Other homebrews have been happening, too:

  • Hump’s Brain Bludgeoner has turned out great. It is one of the best-looking beers I’ve made. It is bright with a deep orange/copper color and immense, long-lasting, egg-white-like, light-tan foam. The aroma is intense – not nearly as hoppy as I’d hoped, but intense nevertheless with all kinds of fruity esters and complex malt aromatics. The flavor is also remarkably well-balanced. Not as hoppy as I’d hoped (you’d never guess that there was nearly a half-pound of high-alpha hops in there), but quite pleasing. The malt profile is complex with some caramel and toffee sweetness along with some roasted grain character and a light graininess from the base grain: American 2-row barley. The fermentation-derived esters and hops play nicely together giving the beer a fantastic array of complex yet tasty flavors. It did, luckily, continue to ferment. After two weeks of fermentation it had only attenuated down to a specific gravity of 1.028. Luckily it made it down below 1.020 before kegging. It still isn’t as dry (or hoppy) as I had intended, but – as so often is the case – it turned out delicious despite its variations from my original objective.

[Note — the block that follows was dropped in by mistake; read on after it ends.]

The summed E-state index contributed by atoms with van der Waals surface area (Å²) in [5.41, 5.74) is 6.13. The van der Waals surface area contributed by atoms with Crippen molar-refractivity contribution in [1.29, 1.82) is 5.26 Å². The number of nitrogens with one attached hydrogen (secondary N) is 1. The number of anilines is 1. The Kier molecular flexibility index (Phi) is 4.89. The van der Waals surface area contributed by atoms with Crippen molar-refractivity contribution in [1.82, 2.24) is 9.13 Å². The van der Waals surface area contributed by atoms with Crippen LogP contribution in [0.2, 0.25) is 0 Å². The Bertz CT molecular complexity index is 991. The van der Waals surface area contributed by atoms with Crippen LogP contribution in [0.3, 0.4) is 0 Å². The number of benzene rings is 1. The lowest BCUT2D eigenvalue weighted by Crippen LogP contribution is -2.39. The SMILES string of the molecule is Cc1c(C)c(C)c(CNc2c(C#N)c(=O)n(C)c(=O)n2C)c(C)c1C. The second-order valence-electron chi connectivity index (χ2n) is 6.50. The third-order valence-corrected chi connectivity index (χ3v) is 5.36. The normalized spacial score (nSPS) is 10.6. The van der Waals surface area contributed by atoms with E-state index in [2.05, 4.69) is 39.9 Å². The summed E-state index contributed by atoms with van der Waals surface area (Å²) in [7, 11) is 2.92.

• Hump’s Bosbessenbier (which is Dutch for Blueberry Beer) was cooked up and is now re-fermenting alongside 4.5 pounds of blueberries. I’m hoping that isn’t too much fruit – the beer is quite purple in color, like red wine, and smells strongly of blueberry wine. The beer before adding the fruit was fantastic – a delicious Belgian golden ale (a modest gravity pale ale with low hopping and fermented with a strain that is reputably sourced from Brouwerij Achouffe (a maker of delicious Belgian ales).
  • Hump’s German Hefeweizen hit the keg tonight (it filled the void left by the absence of Itsy Bitsy Bitter – literally). Uncarbonated, the beer tastes great. It has a nice, palpable level of wheat malt with typical fermentation characteristics of Bavarian wheat beers – esters and phenols. Unlike the last Hefeweizen I brewed (a Pumpkin Hefeweizen that I made for my sister’s wedding), this beer has a perfect balance of esters and phenols (the pumpkin brew tasted distinctly of bananas, thanks to the esters produced by the weizen yeast).

Finally, we have some news on the hop front: our Mount Hood hop plant bit the dust this week. It started off quite slowly and then, amazingly, took off in growth, catching up with our other plant, the Chinook. But only a week or two after writing up my last post about them, the Mount Hood seemed to stop growing while the Chinook plant really took off. The Chinook hops are now up to my chest, and if I were to unwind the vine from around the poles it is growing up, it would probably measure about 6 feet in length. So it has grown substantially since my last set of photos, and continues to grow everyday. If I can get six ounces of hops out of the Chinook plant (which I think is highly likely) then it will have proved economical in the long run. I’m actually quite excited about the prospect of brewing a pale ale this fall with fresh, “wet”, homegrown Chinook hops.